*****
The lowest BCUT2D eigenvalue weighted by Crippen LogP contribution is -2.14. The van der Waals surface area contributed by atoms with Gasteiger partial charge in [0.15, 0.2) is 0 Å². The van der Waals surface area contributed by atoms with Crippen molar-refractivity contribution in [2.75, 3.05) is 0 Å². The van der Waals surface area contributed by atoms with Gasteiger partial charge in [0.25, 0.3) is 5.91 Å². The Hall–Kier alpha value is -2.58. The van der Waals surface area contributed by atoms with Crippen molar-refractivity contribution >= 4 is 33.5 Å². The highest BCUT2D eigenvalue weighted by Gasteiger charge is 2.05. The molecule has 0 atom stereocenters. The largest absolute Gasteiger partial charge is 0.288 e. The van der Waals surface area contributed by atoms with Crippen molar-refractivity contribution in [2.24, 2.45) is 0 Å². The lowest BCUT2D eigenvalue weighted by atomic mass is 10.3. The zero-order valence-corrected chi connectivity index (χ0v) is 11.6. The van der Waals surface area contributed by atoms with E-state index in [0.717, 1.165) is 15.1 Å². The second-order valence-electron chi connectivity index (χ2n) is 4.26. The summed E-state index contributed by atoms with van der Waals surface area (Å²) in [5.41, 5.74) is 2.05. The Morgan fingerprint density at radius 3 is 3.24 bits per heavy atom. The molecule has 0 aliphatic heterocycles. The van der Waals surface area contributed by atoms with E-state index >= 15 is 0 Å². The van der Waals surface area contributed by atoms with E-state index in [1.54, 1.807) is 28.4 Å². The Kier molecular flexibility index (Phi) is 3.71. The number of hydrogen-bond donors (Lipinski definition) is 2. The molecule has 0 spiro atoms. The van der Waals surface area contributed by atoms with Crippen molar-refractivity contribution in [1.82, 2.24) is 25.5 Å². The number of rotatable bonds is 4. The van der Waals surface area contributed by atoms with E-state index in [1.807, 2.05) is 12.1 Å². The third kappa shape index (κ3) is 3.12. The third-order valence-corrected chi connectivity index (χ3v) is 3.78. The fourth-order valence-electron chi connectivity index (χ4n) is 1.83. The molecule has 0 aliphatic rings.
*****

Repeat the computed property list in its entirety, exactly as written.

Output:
The lowest BCUT2D eigenvalue weighted by Crippen LogP contribution is -2.14. The van der Waals surface area contributed by atoms with Gasteiger partial charge in [0.15, 0.2) is 0 Å². The van der Waals surface area contributed by atoms with Crippen molar-refractivity contribution in [2.75, 3.05) is 0 Å². The van der Waals surface area contributed by atoms with Gasteiger partial charge in [0.25, 0.3) is 5.91 Å². The Hall–Kier alpha value is -2.58. The van der Waals surface area contributed by atoms with Crippen molar-refractivity contribution >= 4 is 33.5 Å². The highest BCUT2D eigenvalue weighted by Gasteiger charge is 2.05. The molecule has 0 atom stereocenters. The largest absolute Gasteiger partial charge is 0.288 e. The van der Waals surface area contributed by atoms with Crippen molar-refractivity contribution in [2.24, 2.45) is 0 Å². The lowest BCUT2D eigenvalue weighted by atomic mass is 10.3. The zero-order valence-corrected chi connectivity index (χ0v) is 11.6. The van der Waals surface area contributed by atoms with E-state index in [0.717, 1.165) is 15.1 Å². The second-order valence-electron chi connectivity index (χ2n) is 4.26. The summed E-state index contributed by atoms with van der Waals surface area (Å²) in [5.41, 5.74) is 2.05. The Morgan fingerprint density at radius 3 is 3.24 bits per heavy atom. The molecule has 0 aliphatic heterocycles. The van der Waals surface area contributed by atoms with E-state index >= 15 is 0 Å². The van der Waals surface area contributed by atoms with E-state index in [1.54, 1.807) is 28.4 Å². The Kier molecular flexibility index (Phi) is 3.71. The number of hydrogen-bond donors (Lipinski definition) is 2. The molecule has 0 spiro atoms. The van der Waals surface area contributed by atoms with Crippen molar-refractivity contribution in [1.82, 2.24) is 25.5 Å². The number of rotatable bonds is 4. The van der Waals surface area contributed by atoms with E-state index in [1.807, 2.05) is 12.1 Å². The third kappa shape index (κ3) is 3.12. The third-order valence-corrected chi connectivity index (χ3v) is 3.78. The fourth-order valence-electron chi connectivity index (χ4n) is 1.83. The molecule has 0 aliphatic rings.